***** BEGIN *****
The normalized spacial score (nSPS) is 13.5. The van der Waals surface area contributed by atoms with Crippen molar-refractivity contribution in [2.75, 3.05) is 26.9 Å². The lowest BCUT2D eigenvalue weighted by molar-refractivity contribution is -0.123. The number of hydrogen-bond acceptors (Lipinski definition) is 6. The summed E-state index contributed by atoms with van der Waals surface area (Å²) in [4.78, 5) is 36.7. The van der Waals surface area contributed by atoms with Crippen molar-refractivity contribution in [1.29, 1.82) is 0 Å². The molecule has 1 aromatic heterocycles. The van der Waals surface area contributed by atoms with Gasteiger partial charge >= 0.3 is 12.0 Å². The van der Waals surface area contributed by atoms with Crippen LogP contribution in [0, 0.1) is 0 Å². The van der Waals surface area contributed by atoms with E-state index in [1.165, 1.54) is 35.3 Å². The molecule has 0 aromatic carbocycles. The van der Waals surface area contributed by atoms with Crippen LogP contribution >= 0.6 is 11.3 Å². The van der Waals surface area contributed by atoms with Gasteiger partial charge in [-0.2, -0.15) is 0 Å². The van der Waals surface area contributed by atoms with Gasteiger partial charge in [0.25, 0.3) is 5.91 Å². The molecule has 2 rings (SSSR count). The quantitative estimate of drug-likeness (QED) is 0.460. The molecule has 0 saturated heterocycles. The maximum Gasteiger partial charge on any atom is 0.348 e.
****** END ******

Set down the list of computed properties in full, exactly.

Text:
The normalized spacial score (nSPS) is 13.5. The van der Waals surface area contributed by atoms with Crippen molar-refractivity contribution in [2.75, 3.05) is 26.9 Å². The lowest BCUT2D eigenvalue weighted by molar-refractivity contribution is -0.123. The number of hydrogen-bond acceptors (Lipinski definition) is 6. The summed E-state index contributed by atoms with van der Waals surface area (Å²) in [4.78, 5) is 36.7. The van der Waals surface area contributed by atoms with Crippen molar-refractivity contribution in [1.29, 1.82) is 0 Å². The molecule has 1 aromatic heterocycles. The van der Waals surface area contributed by atoms with Gasteiger partial charge >= 0.3 is 12.0 Å². The van der Waals surface area contributed by atoms with Crippen LogP contribution in [0, 0.1) is 0 Å². The van der Waals surface area contributed by atoms with E-state index in [1.165, 1.54) is 35.3 Å². The molecule has 0 aromatic carbocycles. The van der Waals surface area contributed by atoms with Crippen LogP contribution >= 0.6 is 11.3 Å². The van der Waals surface area contributed by atoms with Gasteiger partial charge in [-0.2, -0.15) is 0 Å². The van der Waals surface area contributed by atoms with Gasteiger partial charge in [0.25, 0.3) is 5.91 Å². The molecule has 2 rings (SSSR count). The quantitative estimate of drug-likeness (QED) is 0.460. The molecule has 0 saturated heterocycles. The maximum Gasteiger partial charge on any atom is 0.348 e.